What is raw milk cheese?

Most supermarket varieties are pasteurised (heated to kill bacteria) which guarantees a safe and consistent-tasting product, but raw milk cheese can be different every time. The season in which it’s harvested and the conditions it is aged in makes it as complex as wine, with good and exceptional years. It’s why more and more smaller cheesemakers are using raw milk.


Sam Wilkin, cheesemonger at Pick & Cheese in London, says, ‘There can be shattering lows but also transcendental highs in quality and complexity. The challenge for pasteurised cheese is to reach heights of complexity; the challenge for raw milk cheese is to reach a level of consistency.’

What makes raw milk cheese so good?

It’s not as if it’s new. Until the introduction of pasteurisation in the mid-1900s, all cheese was made with raw milk.

Charlie Turnbull, from the Academy of Cheese, explains, ‘Raw milk leaves all a farm’s bacterial cultures in place to make the cheese. Bacteria are an essential part of cheesemaking, which is introduced as a starter.

‘Different starters are used for different cheese recipes, and they significantly contribute to flavour and texture. Using raw milk offers a way to personalise a starter. By retaining the bacterial load from their milk, a cheesemaker can bring flavours into their cheese that no-one else can.’

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Does raw milk taste better?

Of course, that is subjective. Charlie says, ‘While raw milk is a way of introducing flavour, it isn’t the only way. Some cheeses respond to raw milk, others don’t.’

What about safety concerns?

Charlie explains, ‘The UK has exceptionally high food safety standards, and the threshold for ‘acceptable’ food risk is so low that if raw milk cheese was thought to be unsafe, it would be banned. Additional procedures need to be in place to make cheese with raw milk as safe as pasteurised milk, but the Food Standards Agency accepts these to be sufficient.’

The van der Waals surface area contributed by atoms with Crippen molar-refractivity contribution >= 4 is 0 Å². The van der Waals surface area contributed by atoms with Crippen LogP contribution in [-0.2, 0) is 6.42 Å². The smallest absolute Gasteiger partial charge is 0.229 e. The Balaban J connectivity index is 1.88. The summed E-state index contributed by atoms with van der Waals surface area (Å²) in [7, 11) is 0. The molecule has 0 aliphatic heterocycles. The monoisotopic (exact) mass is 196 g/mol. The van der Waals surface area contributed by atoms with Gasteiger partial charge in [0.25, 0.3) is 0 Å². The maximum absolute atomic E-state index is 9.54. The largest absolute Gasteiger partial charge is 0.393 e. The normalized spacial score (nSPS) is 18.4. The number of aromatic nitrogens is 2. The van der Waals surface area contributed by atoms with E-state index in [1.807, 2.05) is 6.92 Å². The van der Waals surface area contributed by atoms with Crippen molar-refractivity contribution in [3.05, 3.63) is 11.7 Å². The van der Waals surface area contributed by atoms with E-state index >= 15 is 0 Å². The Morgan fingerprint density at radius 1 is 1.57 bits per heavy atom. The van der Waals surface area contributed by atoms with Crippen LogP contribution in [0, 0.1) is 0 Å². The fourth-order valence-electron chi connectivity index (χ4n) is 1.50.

5 raw milk cheeses to try:

Paxton & Whitfield expert Hero Hirsh's guide to some unpasteurised classics

1) Roquefort PDO*, France
This blue sheep’s milk cheese has a very crumbly, soft texture and an incredibly complex flavour profile. The best strike a balance between sweet, savoury, salty and piquant.

How to enjoy: The classic drink pairing is sauternes. For a food pairing, serve with a sweet fruit paste like membrillo.

2) Comte PDO*, France
A hard cheese with 83 flavour profiles that range from milky-sweet and citrussy to toasted bread and roasted peanuts. For me, it’s perfect at around 20 months when it begins to develop a few crystals.

How to enjoy: A dry oloroso sherry makes a great pairing.

3) Brie de Meaux PDO*, France
The perfect brie should be ripened through with no chalky line. Also, the texture should be supple, not totally liquid. Flavour-wise, expect savoury cabbage and mushroom aromas.

How to enjoy: Can be quite taxing to pair with certain wines or chutney, but a crusty baguette is hard to beat.

4) Pitchfork Cheddar, Somerset
Pitchfork is a really exciting raw milk, cloth-bound cheddar made by the same producers as Gorwydd Caerphilly and recently won the Best British Cheese title at the 2019 World Cheese Awards. It is juicy and acidic, savoury and brothy.

How to enjoy: Perfect with tangy piccalilli.

5) Parmigiano Reggiano PDO*, Italy
The ultimate expression of umami. As it matures, the flavours and aromas develop from citrus and hazlenuts to pineapple, walnuts and pepper. It should be aged for a minimum 12 months, but shows more complexity at 24-30 months.

How to enjoy: With a brut champagne.

*PDO – Protected Designation of Origin, for products that are produced, processed and prepared within a particular geographical area, and with features and characteristics that must be due to that area.

Thanks to Academy of Cheese, The Guild of Fine Food, @cellarmansam and @charlie_bigcheese for help with this article.

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